There’s been a fair amount of buzz lately about a new documentary Bombshell: The Hedy  Lamarr Story revealing, among other things, that the actress was of Jewish ancestry (which she had denied for years); was in thrall to drugs and plastic surgery late in life; and that — she was a brilliant inventor.

This isn’t all new.  Lamarr was indeed a smarty from Day One, something which initially complicated her movie ambitions.

Studio boss Louis B. Mayer had trouble figuring out Hedy Lamarr, the Austrian-born actress who broke so many Hollywood molds. As the unchallenged head of MGM, Mayer was long used to guiding and supervising the careers of countless American beauties — many from the sticks with minimal education — through the professional intricacies of “MGM University.”

But Hedy was not just another good looking, star struck babe from regional America. By the time she sat in Mayer’s Hollywood office for the first time — at the age of 23 — she had spent years leading the life of a sophisticated European aristocrat.

She was born in 1914 to a solidly bourgeois family that prized culture and the arts.  Her father was a bank manager in Vienna.  By 16, Hedy was already embarked on movie bit parts in silents produced at Vienna’s Sascha-Film Studio. Then that fateful journey to Prague in 1932.

She was offered a part in an Czech art film about a frustrated bride breaking free from a sexless marriage to an older man.  The movie was title Ecstasy, and it involved full frontal nudity and scenes showing Hedy in the throes of intercourse with her young lover.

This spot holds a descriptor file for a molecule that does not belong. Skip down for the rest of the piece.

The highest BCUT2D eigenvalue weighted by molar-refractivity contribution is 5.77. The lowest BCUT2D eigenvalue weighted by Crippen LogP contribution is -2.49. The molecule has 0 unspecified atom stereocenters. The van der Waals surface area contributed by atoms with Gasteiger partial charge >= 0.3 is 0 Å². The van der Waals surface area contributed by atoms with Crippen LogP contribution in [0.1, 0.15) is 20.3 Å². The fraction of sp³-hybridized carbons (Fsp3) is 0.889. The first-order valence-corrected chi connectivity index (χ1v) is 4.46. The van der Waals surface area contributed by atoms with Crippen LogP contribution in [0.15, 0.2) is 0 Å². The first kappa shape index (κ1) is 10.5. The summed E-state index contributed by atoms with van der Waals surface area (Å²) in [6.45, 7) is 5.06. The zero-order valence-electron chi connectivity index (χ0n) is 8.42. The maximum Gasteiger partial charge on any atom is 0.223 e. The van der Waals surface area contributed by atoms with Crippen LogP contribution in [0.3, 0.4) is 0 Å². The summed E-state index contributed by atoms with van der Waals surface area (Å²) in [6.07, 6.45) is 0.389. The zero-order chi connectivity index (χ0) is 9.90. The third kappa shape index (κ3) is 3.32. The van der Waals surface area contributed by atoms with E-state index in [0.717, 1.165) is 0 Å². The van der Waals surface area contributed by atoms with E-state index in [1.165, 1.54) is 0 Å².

But then Hedy — at the ripe age of 19 — had married an enormously rich Viennese arms merchant with Nazi connections, one Friedrich Mandl, and quit acting.  Hedy was Mandl’s trophy wife, and the couple lived super-lavishly.

More important, he subjected the young Hedy to countless business functions in which “fat bastards” (her words) would drone on and on about, among other things, how to design detection devices to listen to and jam radio signals that the American military used to communicate with one another. Hedy listened and learned.

Flash forward to 1940: Hedy’s career at MGM is being solidified with costarring roles (opposite Spencer Tracy) in such relatively sophisticated fare as I Take This Woman. 

Not widely known is Lamarr’s years private work on a “frequency hopping” project that involves a methods of transmitting radio signals by rapidly switching a carrier among many frequency channels. Thus American radio-guided weapons would be resilient to detection by foreign enemies.

Hedy worked in combination with avant-garde composer George Antheil, 13 years her senior, and received a patent for their frequency hopping device. Despite the exigencies of World War II, U.S. military officials ignored the invention. It was long after the patent ran out that the device was finally used in the Cuban Missile Crisis of 1962. (Both Hedy and Antheil were posthumously inducted into the National Inventors Hall of Fame in 2014.)

Flashback: After she maritally freed herself of the dictatorial Mandl, Hedy wanted back into acting, and was interested in trying her luck in Hollywood. Assured MGM’s Mayer: You’re lovely, my dear, but I have the family point of view. At MGM we make clean pictures. We want our stars to lead clean lives. I don’t know what people would think about a girl who flits bare-assed around the screen.

Nonetheless Mayer, typically, came up with a low-ball contract offer. Hedy was insulted, and turned him down flat. Mayer, who liked feisty women, later reconsidered, and came up with an acceptable offer: $550 per week with options over seven years.

One condition — Hedy had to learn English, quickly.

On Oct. 4, 1937, Hedwig Kiesler — future Hollywood star and scientific inventor — disembarked at Los Angeles’ Union railroad station. The once naked “Ecstasy” heroine was conservatively dressed — wearing a light-colored, three-quarter length skirt and matching jacket.  She was carrying a corsage of flowers.

Did you like this? Share it: